Wednesday, July 1, 2009

LaSALLE STREET. 1924. At Jackson

Eighty years and the changes they've held, have mellowed the corner of LaSalle and Jackson. We see what we expect to see. Have always seen. But when the Board of Trade was constructed at the end of LaSalle Street, flanked by the existing classicism of the Federal Reserve Bank of Chicago and the Illinois Merchant's Bank, it was a violent statement of modernity. A stylized expression of verticality, and height, leaving its two classical "framers" at street level. Beneath the tallest building in Chicago. A title to keep until 1965. (See previous post.)

Blame it on the kids.

Graham, Anderson, Probst and White, Architects of the Merchants Bank and the Federal Reserve, not only continued Daniel Burnham's legacy of Classicism that won the Chicago World's Fair, they continued the almost unstoppably successful corporate culture that serves as a model of organization for architects today. They literally carried Daniel Burnham to the next generation. Peirce Anderson's dedication played no small part in this accomplishment. But time has a way of creeping up on us. The symmetrical porticoes of LaSalle Street were already "on their way out" at their time of completion. A generation late.

In 1923, William Holabird, revered, accomplished Chicago School partner at Holabird and Roche was dead. (See Chicago Sculpture in the Loop for recent developments at the Marquette Building.) In early 1924 Anderson died of cancer. It was time for John Holabird and John Root ("the kids"), architects of the Palmolive Building and 333 North Michigan to take center stage, unopposed, with a small assist from the 1924 Zoning Ordinance that allowed the Board of Trade to rise 605 feet above the street below.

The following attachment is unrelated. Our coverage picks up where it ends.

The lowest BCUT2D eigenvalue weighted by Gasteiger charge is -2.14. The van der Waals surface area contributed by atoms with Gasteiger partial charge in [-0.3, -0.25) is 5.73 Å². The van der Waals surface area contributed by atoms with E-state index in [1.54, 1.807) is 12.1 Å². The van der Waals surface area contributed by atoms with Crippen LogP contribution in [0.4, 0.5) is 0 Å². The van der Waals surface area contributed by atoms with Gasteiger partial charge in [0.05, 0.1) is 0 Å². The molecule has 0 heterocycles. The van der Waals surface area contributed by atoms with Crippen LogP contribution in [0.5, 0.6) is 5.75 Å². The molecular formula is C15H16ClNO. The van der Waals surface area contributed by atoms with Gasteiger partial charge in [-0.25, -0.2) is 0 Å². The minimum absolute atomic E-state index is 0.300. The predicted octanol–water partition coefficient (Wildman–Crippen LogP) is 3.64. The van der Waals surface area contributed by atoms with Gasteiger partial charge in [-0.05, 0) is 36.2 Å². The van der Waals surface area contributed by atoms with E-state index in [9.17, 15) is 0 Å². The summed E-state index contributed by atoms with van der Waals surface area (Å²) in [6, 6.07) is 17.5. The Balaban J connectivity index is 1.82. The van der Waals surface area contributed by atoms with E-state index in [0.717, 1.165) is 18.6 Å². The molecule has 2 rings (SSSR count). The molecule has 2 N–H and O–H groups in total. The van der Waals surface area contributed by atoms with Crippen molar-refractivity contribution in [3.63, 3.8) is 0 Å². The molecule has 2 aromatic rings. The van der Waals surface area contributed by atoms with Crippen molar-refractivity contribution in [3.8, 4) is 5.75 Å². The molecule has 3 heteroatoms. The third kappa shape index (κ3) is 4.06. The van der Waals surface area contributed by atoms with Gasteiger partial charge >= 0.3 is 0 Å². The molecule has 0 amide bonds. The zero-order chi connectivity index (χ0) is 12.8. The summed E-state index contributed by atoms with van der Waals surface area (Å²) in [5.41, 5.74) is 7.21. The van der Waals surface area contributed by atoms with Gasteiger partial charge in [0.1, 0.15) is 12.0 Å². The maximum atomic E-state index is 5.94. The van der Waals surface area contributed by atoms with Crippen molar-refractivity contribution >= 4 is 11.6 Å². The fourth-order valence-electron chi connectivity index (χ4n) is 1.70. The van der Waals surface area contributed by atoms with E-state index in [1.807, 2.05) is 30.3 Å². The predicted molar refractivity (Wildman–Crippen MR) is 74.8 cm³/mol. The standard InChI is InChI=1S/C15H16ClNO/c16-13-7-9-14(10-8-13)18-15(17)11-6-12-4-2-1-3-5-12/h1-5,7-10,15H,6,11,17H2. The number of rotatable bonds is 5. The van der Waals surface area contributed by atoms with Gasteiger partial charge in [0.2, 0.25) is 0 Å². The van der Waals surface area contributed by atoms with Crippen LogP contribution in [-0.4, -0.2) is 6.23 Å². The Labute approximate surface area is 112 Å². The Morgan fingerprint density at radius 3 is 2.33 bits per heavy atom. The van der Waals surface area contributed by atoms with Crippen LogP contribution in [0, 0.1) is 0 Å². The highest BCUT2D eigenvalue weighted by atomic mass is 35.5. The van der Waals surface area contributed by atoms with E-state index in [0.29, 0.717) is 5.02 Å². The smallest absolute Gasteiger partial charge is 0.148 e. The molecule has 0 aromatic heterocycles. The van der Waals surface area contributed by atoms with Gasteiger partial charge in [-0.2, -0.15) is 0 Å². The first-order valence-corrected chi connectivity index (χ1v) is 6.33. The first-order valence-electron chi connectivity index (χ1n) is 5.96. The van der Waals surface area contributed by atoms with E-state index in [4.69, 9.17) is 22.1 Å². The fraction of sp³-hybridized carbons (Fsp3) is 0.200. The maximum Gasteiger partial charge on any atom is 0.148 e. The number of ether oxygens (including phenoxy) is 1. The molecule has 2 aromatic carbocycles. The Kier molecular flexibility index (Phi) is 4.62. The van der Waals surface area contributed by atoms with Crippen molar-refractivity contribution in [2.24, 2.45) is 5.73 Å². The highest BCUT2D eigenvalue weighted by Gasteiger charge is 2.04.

A remarkable accomplishment. But the next few posts will belong to Peirce Anderson. We'll give the future to Holabird and Root.

Below are details of the Brass Marquis that stands in front of the Illinois Merchants Bank (completed 1924). Think nothing of the Great War. The Panic. The cancer. The astonishing growth of density within an already dense City. Think nothing of the passing of a generation that knew the Fire and the Fair. Or the Depression to come. Just - look at this brass.



  1. I love your website ... very artistic photography and immensely interesting commentary! It's always a pleasure visiting this place. Your eye for the details is so astute and is reflected in the way you frame your photos ...
    I'm so glad to have discovered this place.

    The gallery of thumbnail images on the left side is AMAZING!

    Keep it going .. you bring out the best what Chicago has to offer.

  2. Beautiful architecture .......

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